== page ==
Coromandel Coast

Croydonist: Who are the faces behind Coromandel Coast?

Veena: Until very recently it has been a one-woman company where I don several hats from roaster to chief purpose officer.

I have a slightly bigger team now. Our shop In Sanderstead is fronted by a yoga teacher cum barista, Jacc, who is supported by Julia and Megan on the weekends.

One of our loved and loyal customers Katie recently joined us to help us with brand outreach. With our new shop cum roastery scheduled to open in March, my husband will be hopping on board too which I’m excited about.

Coromandel Coast would not exist without our partner farmers, Komal, Vishal and their wider team, from whom we directly source our beans.

Croydonist: Where in Croydon are you based?

Veena: The business is based south of the borough in Sanderstead. Our coffee shop, FILTR by Coromandel Coast looks on to Sanderstead Recreation Ground. We are currently upgrading our roastery and moving it into our second coffee shop on Chipstead Station Parade. We have got grand plans for this space and looking forward to being a part of the community there too.

Coromandel Coast

Croydonist: When did you open FILTR?

Veena: FILTR opened on 2 November, 2019, though opening a coffee shop was not always the plan.

Motherhood is an isolating experience, and with no family here in the UK, I felt lonelier than most mums. From 2015 to 2017, that is, from idea to inception stage, I survived on (really) bad coffee. Though there is a high-street chain on the parade, I craved for a space that offered great-tasting coffee in an uplifting setting.

On playdates, I would speak to other mums and sensed there was an unmet need. Thus, FILTR was born.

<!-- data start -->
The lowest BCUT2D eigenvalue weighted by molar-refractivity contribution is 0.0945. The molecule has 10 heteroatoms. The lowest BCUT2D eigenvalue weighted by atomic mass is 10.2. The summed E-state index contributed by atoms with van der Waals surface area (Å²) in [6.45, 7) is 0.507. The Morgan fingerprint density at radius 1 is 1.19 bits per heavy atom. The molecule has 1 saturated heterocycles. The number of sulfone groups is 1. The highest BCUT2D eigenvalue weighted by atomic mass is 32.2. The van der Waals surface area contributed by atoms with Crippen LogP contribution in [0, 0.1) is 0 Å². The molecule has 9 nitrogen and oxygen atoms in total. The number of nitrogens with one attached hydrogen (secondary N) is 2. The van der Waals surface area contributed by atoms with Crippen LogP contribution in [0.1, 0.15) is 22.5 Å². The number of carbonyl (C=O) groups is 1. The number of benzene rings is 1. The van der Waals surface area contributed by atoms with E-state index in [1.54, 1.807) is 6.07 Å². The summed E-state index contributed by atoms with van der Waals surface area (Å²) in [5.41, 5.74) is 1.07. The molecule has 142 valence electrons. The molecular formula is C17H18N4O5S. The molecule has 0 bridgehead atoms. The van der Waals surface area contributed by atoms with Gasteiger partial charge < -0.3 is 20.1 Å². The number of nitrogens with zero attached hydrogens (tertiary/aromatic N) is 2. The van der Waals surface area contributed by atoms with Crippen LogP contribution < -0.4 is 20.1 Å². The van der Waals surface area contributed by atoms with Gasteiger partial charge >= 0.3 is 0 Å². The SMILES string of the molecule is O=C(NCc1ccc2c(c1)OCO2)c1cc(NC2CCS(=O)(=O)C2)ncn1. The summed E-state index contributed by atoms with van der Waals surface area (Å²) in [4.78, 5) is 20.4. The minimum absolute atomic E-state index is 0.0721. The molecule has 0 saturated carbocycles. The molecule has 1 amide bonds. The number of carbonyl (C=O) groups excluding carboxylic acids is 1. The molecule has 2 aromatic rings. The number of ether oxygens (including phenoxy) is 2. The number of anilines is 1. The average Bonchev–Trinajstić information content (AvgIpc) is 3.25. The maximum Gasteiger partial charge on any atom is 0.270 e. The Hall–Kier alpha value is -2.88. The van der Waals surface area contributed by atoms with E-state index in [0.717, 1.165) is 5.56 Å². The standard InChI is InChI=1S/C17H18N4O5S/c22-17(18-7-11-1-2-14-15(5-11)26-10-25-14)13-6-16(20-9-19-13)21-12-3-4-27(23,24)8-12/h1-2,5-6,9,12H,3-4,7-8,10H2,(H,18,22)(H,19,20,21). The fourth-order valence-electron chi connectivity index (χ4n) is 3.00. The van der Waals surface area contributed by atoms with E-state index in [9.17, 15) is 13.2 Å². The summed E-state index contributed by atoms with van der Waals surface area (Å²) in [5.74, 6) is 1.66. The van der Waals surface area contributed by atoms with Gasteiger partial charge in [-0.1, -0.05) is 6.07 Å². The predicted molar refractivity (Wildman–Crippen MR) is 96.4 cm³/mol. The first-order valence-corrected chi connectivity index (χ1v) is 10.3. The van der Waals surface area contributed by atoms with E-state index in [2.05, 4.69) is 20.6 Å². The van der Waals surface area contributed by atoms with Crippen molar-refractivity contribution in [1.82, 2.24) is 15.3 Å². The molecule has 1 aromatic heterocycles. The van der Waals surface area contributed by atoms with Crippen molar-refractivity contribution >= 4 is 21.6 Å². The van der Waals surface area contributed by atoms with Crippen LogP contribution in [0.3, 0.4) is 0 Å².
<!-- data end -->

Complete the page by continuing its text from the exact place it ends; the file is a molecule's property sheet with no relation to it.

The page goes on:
The timing wasn’t the best with a lockdown imposed soon after, but we’ve forged ahead despite all the challenges and grown from strength to strength. We have added a fine food section and a zero-waste refillery.

Plans include doing up the back garden and also offering ‘fika’, our take on the afternoon tea, alongside delicious coffee-based cocktails.

Coromandel Coast

Croydonist: How do you align your business with the UN’s Sustainable Development Goals?

Veena: The two countries that gave us all the gift of coffee, Yemen and Ethiopia, are both at risk of a humanitarian catastrophe. Many other coffee growing countries like Rwanda, Uganda and Guatemala are severely impoverished too. On the other hand top producers like Brazil, Colombia and Vietnam are producing record levels of coffee through mono-crop farming by razing rainforests and pumping harmful chemicals. This over-production reduces the commodity price of coffee making coffee cultivation a loss-making affair for small-holder farmers elsewhere in Africa and Central America.

Climate-change and disgracefully low commodity price is putting coffee in crisis. And the only way to rescue coffee is to not only ensure farmers are paid a profitable price but also invest in rural projects that achieve the UN’s SDGs in these communities.

At Coromandel Coast, we carefully select these projects via Buy1Give1, a platform that helps us embed charitable giving into our business model.

Croydonist: How do you measure sustainability in your business?

Veena: We measure sustainability in terms of ‘units of impact’.

We have supported 53 projects to date. Each of these projects is tailored to specific SDGs.

In January, for example, we supported a project that provided trauma counselling for orphans In India. This project contributes to SDG 3 (Good Health and Wellbeing) and SDG 10 (Reduced Inequalities).

Another project we have supported provides clean-water access to families in Tigray, Ethiopia. This project contributes to SDG 3(Good Health and Wellbeing), 5 (Clean Water and Sanitation) and 11 (Sustainable Cities and Communities).

We then maintain an impact scorecard that tracks the number of impacts we’ve had through these projects. We add to it the number of pieces of plastic we’ve removed from circulation as all our packaging is plastic-free. And finally, the area of deforestation prevented as all our coffee is shade-grown.